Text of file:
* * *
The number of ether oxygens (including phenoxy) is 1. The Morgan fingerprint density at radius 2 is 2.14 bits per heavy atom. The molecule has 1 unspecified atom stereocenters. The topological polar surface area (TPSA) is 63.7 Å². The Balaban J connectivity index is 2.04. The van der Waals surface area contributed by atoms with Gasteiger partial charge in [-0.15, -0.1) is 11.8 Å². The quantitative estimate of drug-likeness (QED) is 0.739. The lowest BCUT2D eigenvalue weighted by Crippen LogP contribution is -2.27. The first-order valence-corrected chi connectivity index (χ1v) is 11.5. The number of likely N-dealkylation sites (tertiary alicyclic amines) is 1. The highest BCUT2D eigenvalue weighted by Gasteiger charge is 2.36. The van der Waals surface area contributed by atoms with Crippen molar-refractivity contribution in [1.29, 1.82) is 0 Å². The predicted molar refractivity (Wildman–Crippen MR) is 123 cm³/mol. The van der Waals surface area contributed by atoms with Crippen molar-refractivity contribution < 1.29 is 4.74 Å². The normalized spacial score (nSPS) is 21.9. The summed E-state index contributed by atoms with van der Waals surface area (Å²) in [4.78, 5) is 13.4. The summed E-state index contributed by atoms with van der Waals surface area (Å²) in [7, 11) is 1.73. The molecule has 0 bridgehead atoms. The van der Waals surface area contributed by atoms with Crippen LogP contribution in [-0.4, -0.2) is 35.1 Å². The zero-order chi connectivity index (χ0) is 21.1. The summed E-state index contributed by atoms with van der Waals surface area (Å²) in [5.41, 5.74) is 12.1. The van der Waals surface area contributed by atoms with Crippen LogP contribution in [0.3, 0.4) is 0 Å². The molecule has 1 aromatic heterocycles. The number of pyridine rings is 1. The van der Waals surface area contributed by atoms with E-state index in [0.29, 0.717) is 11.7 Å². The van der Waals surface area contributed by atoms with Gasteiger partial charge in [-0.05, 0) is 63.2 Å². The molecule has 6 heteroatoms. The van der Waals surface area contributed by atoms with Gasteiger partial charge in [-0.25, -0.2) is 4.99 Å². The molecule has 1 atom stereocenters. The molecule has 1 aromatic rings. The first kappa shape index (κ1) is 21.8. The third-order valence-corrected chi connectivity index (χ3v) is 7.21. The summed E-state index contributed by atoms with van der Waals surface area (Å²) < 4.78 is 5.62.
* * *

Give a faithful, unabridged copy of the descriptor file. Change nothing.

The number of ether oxygens (including phenoxy) is 1. The Morgan fingerprint density at radius 2 is 2.14 bits per heavy atom. The molecule has 1 unspecified atom stereocenters. The topological polar surface area (TPSA) is 63.7 Å². The Balaban J connectivity index is 2.04. The van der Waals surface area contributed by atoms with Gasteiger partial charge in [-0.15, -0.1) is 11.8 Å². The quantitative estimate of drug-likeness (QED) is 0.739. The lowest BCUT2D eigenvalue weighted by Crippen LogP contribution is -2.27. The first-order valence-corrected chi connectivity index (χ1v) is 11.5. The number of likely N-dealkylation sites (tertiary alicyclic amines) is 1. The highest BCUT2D eigenvalue weighted by Gasteiger charge is 2.36. The van der Waals surface area contributed by atoms with Crippen molar-refractivity contribution in [1.29, 1.82) is 0 Å². The predicted molar refractivity (Wildman–Crippen MR) is 123 cm³/mol. The van der Waals surface area contributed by atoms with Crippen molar-refractivity contribution < 1.29 is 4.74 Å². The normalized spacial score (nSPS) is 21.9. The summed E-state index contributed by atoms with van der Waals surface area (Å²) in [4.78, 5) is 13.4. The summed E-state index contributed by atoms with van der Waals surface area (Å²) in [7, 11) is 1.73. The molecule has 0 bridgehead atoms. The van der Waals surface area contributed by atoms with Crippen LogP contribution in [-0.4, -0.2) is 35.1 Å². The zero-order chi connectivity index (χ0) is 21.1. The summed E-state index contributed by atoms with van der Waals surface area (Å²) in [5.41, 5.74) is 12.1. The van der Waals surface area contributed by atoms with Crippen LogP contribution in [0.3, 0.4) is 0 Å². The molecule has 1 aromatic heterocycles. The number of pyridine rings is 1. The van der Waals surface area contributed by atoms with E-state index in [0.29, 0.717) is 11.7 Å². The van der Waals surface area contributed by atoms with Gasteiger partial charge in [-0.05, 0) is 63.2 Å². The molecule has 6 heteroatoms. The van der Waals surface area contributed by atoms with Gasteiger partial charge in [-0.25, -0.2) is 4.99 Å². The molecule has 1 atom stereocenters. The molecule has 1 aromatic rings. The first kappa shape index (κ1) is 21.8. The third-order valence-corrected chi connectivity index (χ3v) is 7.21. The summed E-state index contributed by atoms with van der Waals surface area (Å²) < 4.78 is 5.62.